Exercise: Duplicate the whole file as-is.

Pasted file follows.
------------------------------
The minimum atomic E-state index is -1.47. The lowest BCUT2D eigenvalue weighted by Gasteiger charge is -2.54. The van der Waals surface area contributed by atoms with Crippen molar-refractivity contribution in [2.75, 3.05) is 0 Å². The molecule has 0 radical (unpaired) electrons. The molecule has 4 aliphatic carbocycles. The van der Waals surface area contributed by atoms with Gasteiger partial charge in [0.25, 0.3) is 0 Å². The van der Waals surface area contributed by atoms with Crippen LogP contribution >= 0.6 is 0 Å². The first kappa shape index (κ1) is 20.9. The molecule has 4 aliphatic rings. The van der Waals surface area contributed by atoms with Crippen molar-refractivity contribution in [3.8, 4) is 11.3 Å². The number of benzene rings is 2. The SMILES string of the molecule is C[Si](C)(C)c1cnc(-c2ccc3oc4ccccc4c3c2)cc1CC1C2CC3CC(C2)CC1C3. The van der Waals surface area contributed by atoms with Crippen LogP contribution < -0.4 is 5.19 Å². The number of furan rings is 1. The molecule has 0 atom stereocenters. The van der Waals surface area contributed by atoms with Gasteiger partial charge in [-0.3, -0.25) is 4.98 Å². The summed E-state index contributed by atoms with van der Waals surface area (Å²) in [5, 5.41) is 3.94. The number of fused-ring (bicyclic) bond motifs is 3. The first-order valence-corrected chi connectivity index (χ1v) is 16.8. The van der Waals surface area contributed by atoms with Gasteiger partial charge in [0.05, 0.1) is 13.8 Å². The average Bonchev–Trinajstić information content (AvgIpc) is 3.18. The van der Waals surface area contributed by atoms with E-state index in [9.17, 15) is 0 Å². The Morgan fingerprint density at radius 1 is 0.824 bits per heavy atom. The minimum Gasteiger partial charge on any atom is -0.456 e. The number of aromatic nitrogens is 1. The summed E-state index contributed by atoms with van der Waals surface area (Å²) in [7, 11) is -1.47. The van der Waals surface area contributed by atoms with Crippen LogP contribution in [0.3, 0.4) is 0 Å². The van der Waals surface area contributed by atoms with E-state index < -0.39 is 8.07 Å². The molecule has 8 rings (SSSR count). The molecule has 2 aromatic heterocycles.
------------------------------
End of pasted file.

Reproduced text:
The minimum atomic E-state index is -1.47. The lowest BCUT2D eigenvalue weighted by Gasteiger charge is -2.54. The van der Waals surface area contributed by atoms with Crippen molar-refractivity contribution in [2.75, 3.05) is 0 Å². The molecule has 0 radical (unpaired) electrons. The molecule has 4 aliphatic carbocycles. The van der Waals surface area contributed by atoms with Gasteiger partial charge in [0.25, 0.3) is 0 Å². The van der Waals surface area contributed by atoms with Crippen LogP contribution >= 0.6 is 0 Å². The first kappa shape index (κ1) is 20.9. The molecule has 4 aliphatic rings. The van der Waals surface area contributed by atoms with Crippen molar-refractivity contribution in [3.8, 4) is 11.3 Å². The number of benzene rings is 2. The SMILES string of the molecule is C[Si](C)(C)c1cnc(-c2ccc3oc4ccccc4c3c2)cc1CC1C2CC3CC(C2)CC1C3. The van der Waals surface area contributed by atoms with Crippen LogP contribution < -0.4 is 5.19 Å². The number of furan rings is 1. The molecule has 0 atom stereocenters. The van der Waals surface area contributed by atoms with Gasteiger partial charge in [-0.3, -0.25) is 4.98 Å². The summed E-state index contributed by atoms with van der Waals surface area (Å²) in [5, 5.41) is 3.94. The number of fused-ring (bicyclic) bond motifs is 3. The first-order valence-corrected chi connectivity index (χ1v) is 16.8. The van der Waals surface area contributed by atoms with Gasteiger partial charge in [0.05, 0.1) is 13.8 Å². The average Bonchev–Trinajstić information content (AvgIpc) is 3.18. The van der Waals surface area contributed by atoms with E-state index in [9.17, 15) is 0 Å². The Morgan fingerprint density at radius 1 is 0.824 bits per heavy atom. The minimum Gasteiger partial charge on any atom is -0.456 e. The number of aromatic nitrogens is 1. The summed E-state index contributed by atoms with van der Waals surface area (Å²) in [7, 11) is -1.47. The van der Waals surface area contributed by atoms with Crippen LogP contribution in [0.3, 0.4) is 0 Å². The van der Waals surface area contributed by atoms with E-state index < -0.39 is 8.07 Å². The molecule has 8 rings (SSSR count). The molecule has 2 aromatic heterocycles.